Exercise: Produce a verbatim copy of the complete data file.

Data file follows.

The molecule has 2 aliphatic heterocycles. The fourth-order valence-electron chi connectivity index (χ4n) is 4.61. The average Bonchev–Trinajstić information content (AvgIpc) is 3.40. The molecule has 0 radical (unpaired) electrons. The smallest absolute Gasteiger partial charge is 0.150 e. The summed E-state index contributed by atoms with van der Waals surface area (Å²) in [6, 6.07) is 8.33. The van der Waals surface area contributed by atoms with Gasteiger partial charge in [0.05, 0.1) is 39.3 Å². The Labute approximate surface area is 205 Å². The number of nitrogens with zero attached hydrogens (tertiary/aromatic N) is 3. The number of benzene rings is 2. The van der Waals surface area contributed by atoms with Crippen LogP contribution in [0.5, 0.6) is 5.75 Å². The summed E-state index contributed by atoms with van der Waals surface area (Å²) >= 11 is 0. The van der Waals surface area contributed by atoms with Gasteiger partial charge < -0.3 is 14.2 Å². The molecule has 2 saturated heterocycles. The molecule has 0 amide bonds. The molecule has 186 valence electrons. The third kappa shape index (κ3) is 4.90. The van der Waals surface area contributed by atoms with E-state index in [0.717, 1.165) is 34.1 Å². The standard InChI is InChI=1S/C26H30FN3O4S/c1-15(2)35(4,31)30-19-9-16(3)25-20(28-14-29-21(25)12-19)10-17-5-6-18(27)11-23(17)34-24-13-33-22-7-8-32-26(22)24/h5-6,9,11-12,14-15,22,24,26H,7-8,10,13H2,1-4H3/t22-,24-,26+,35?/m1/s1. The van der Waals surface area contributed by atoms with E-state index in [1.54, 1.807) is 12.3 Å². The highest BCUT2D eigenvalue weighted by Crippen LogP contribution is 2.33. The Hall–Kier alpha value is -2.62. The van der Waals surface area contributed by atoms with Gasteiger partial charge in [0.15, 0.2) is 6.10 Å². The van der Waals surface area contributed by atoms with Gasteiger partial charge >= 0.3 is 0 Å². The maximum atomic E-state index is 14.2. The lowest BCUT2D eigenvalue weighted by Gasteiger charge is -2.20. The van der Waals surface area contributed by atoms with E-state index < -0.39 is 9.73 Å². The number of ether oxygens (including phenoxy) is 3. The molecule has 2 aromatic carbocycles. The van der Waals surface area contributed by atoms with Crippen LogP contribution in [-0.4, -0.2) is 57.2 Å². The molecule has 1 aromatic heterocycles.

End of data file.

The molecule has 2 aliphatic heterocycles. The fourth-order valence-electron chi connectivity index (χ4n) is 4.61. The average Bonchev–Trinajstić information content (AvgIpc) is 3.40. The molecule has 0 radical (unpaired) electrons. The smallest absolute Gasteiger partial charge is 0.150 e. The summed E-state index contributed by atoms with van der Waals surface area (Å²) in [6, 6.07) is 8.33. The van der Waals surface area contributed by atoms with Gasteiger partial charge in [0.05, 0.1) is 39.3 Å². The Labute approximate surface area is 205 Å². The number of nitrogens with zero attached hydrogens (tertiary/aromatic N) is 3. The number of benzene rings is 2. The van der Waals surface area contributed by atoms with Crippen LogP contribution in [0.5, 0.6) is 5.75 Å². The summed E-state index contributed by atoms with van der Waals surface area (Å²) >= 11 is 0. The van der Waals surface area contributed by atoms with Gasteiger partial charge < -0.3 is 14.2 Å². The molecule has 2 saturated heterocycles. The molecule has 0 amide bonds. The molecule has 186 valence electrons. The third kappa shape index (κ3) is 4.90. The van der Waals surface area contributed by atoms with E-state index in [0.717, 1.165) is 34.1 Å². The standard InChI is InChI=1S/C26H30FN3O4S/c1-15(2)35(4,31)30-19-9-16(3)25-20(28-14-29-21(25)12-19)10-17-5-6-18(27)11-23(17)34-24-13-33-22-7-8-32-26(22)24/h5-6,9,11-12,14-15,22,24,26H,7-8,10,13H2,1-4H3/t22-,24-,26+,35?/m1/s1. The van der Waals surface area contributed by atoms with E-state index in [1.54, 1.807) is 12.3 Å². The highest BCUT2D eigenvalue weighted by Crippen LogP contribution is 2.33. The Hall–Kier alpha value is -2.62. The van der Waals surface area contributed by atoms with Gasteiger partial charge in [0.15, 0.2) is 6.10 Å². The van der Waals surface area contributed by atoms with Gasteiger partial charge >= 0.3 is 0 Å². The maximum atomic E-state index is 14.2. The lowest BCUT2D eigenvalue weighted by Gasteiger charge is -2.20. The van der Waals surface area contributed by atoms with E-state index < -0.39 is 9.73 Å². The number of ether oxygens (including phenoxy) is 3. The molecule has 2 aromatic carbocycles. The van der Waals surface area contributed by atoms with Crippen LogP contribution in [-0.4, -0.2) is 57.2 Å². The molecule has 1 aromatic heterocycles.